Wabash chemistry Professor Walter Novak and students Austin Drake ’11 and Matt Schenkel ’12 might be the first people called if the United States suffers a bioterrorism attack.
The three spent the first half of the summer searching for a protein inhibitor that could stop the organism “Francisellatularensis” from being used as a bioweapon. The organism was made into a weapon during World War II and all stock piles were believed to have been destroyed after the war.
“It’s been fun, challenging, and at times, very frustrating,” Schenkel said. “We’re the only people that have tried to classify and identify the characteristics of this protein so we’re really working with something unique. When we run into a problem, we can’t just look up journal articles to find a solution – there’s nothing there.”
The bioweapon is easy to make; therefore, it is important to search for new strategies to fight the infection.
“The organism causes the disease tularemia, which by itself isn’t dangerous,” Drake said. “However, when applied to large groups of people, it will most likely kill 10 percent of the population. It can infect people easily and spread through the air and water supply, so it is critical we find a way to effectively stop the organism.”
The group has targeted a small molecule, which is necessary for the organism’s energy metabolism process. In collaboration with a team from the University of Loyola-Chicago, Novak and students used computer analysis to search for potential inhibitors in a pool of 5 million possible combinations.
The upper level project has posed quite the challenge for Drake and Schenkel, two chemistry majors with medical school aspirations.
Novak believes the summer work will only help the two.
“I think that it’s a huge advantage for them,” he said. “These summer research experiences teach students to be independent. The labs we give students in the classroom are more planned and designed to illustrate a point. This project provides a situation where you actually have to construct the steps to solve the problem.
“No one has the answers so I’m learning right along with them. I think this logistical type of problem solving is exceedingly valuable for Austin and Matt, not only for their education, but also for life after Wabash.”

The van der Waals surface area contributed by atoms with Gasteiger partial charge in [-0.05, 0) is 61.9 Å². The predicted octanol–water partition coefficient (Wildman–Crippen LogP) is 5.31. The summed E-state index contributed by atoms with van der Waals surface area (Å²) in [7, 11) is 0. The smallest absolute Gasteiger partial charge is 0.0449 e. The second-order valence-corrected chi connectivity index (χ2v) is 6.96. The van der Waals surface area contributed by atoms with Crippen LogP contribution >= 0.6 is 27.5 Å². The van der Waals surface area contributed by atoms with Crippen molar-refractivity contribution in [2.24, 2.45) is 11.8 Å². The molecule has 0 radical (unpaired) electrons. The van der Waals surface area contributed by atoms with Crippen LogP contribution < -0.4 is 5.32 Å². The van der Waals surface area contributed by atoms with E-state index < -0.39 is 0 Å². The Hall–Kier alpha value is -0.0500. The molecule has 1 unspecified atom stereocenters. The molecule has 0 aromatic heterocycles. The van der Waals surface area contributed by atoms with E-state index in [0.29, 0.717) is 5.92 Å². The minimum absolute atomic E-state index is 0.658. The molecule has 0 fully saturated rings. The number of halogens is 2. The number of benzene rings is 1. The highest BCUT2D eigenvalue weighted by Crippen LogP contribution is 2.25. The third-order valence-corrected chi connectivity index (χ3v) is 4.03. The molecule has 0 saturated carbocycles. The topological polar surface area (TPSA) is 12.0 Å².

For Novak, who just finished his first year teaching at Wabash, the opportunity to engage in research alongside undergraduate students is something that drew him to the College.
“I’ve had several experiences working with undergrads at prior schools and realized it’s what I like doing,” he said. “I’m able to give them a lot of responsibility and check on them periodically, but they are doing full-scale scientific research on their own.”
Drake said the summer internship gave him a new look at the professor. “He’s been doing non-stop research the last 10 years so we’re able to work with him in his element. Sometimes students forget that professors aren’t just here to educate, they’re also academics and working on cutting-edge research.”
The independence and responsibilities Novak demands have taught Drake and Schenkel several valuable lessons, such as recording every step in the lab manual.
“There have been a couple of times where I’ve forgotten to write procedures down,” Drake said. “That’s one of the most crucial elements to any science experiment. Working on this project as a paid intern, the responsibility seems so much greater and causes us to take extra pride in generating good lab results.”
When they return to class, Drake and Schenkel expect the experience they’ve gained through the project to carry over in the classroom. Schenkel, who has yet to take Novak’s Biochemistry course, will begin the class with more lab time than his classmates will complete in the entire semester.
As for that call from the United States government, the students hope it never comes.
“Although it would be good exposure for Wabash, I’d rather not see people hurt due to the bioweapon,” Schenkel said. “It would be great to find the inhibitor and not worry about tularemia anymore."